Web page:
By using “skinned alive,” he appeals to ethos and pathos by making the action seem morally wrong, thus invoking feelings of pity. Muir continues his mourning of the tree like an epitaph: “This grand tree is of course dead, a ghastly disfigured ruin, but it still stands erect and holds forth its majestic arms” (“Redwoods” par. 1). Once again, this serves the ethos and pathos by drawing stronger, human-like qualities out of the tree, elevating the audiences emotions. Muir does not only touch people’s passions and emotions; he reaches
Joseph Fontenrose, however, criticizes Steinbeck’s message as contradictory and convoluted, with no clear relationship between good and evil. In the novel East of Eden, contrary to Fontenrose’s criticism, Steinbeck portrays the relationship between good and evil as an inherent part of the human condition, shown through his characters as they struggle with their choices and ultimate path, providing an understanding of humanity within the biblical struggle generation after generation must face. Steinbeck delineates good and evil as attributes present in everyone, existing from birth, and asserts that both are resolute and immutable in their existence. “Humans are caught… in a net of good and evil,” (Steinbeck 413). From the moment Adam and Eve ate the forbidden fruit, humans were doomed to have both good and evil inside of them, without any ability to truly overcome the evil.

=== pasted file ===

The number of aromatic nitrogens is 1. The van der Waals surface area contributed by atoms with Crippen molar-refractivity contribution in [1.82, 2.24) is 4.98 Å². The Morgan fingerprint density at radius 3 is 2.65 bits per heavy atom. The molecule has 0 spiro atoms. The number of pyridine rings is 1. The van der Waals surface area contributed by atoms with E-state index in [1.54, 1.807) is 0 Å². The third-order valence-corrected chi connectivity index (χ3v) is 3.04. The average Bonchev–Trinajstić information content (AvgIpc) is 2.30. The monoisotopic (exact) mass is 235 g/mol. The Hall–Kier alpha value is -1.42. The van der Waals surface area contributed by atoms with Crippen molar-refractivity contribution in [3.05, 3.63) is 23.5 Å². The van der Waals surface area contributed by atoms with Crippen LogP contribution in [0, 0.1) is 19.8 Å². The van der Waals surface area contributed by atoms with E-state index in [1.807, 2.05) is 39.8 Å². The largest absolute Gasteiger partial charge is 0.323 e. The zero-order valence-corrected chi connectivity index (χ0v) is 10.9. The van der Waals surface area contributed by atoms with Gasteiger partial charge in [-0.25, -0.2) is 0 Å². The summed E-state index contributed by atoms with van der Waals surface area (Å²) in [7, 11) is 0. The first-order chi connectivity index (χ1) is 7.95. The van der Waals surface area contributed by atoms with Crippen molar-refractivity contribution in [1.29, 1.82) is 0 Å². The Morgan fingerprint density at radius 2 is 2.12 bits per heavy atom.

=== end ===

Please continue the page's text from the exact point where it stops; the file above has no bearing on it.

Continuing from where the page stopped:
Martin Luther lists the Ten Commandments, top among them the commandment against idolatry. Idolatry, according to the book, means having a wrong and false trust which translates to not serving the right God. I find Luther’s interpretation of idolatry insightful, particularly his analysis of the first commandment as demanding sole trust in God without ever seeking any other god. Luther further adds that idolatry goes beyond erecting and worshiping images to trusting, seeking, and pursuance of help and consolation from sources other than God. This interpretation widens the scope of idolatry beyond the common perspective of the practice, an interpretation I find enlightening and which introduces a new dimension to the understanding of the practice of idolatry.
He knows that the acceptance of submission broke the structure of man and that his society is wrong to let the rights of man collapse under such a worship. Therefore, Equality sacrifices himself for the power of individuality. He takes the struggles of the martyr and rebels against the evil of the word “we”. Equality is correct to morally judge his society by pronouncing his denouncement of them in moral terms for they took away man’s freedom, shamed their people for their differences, and censored man’s power of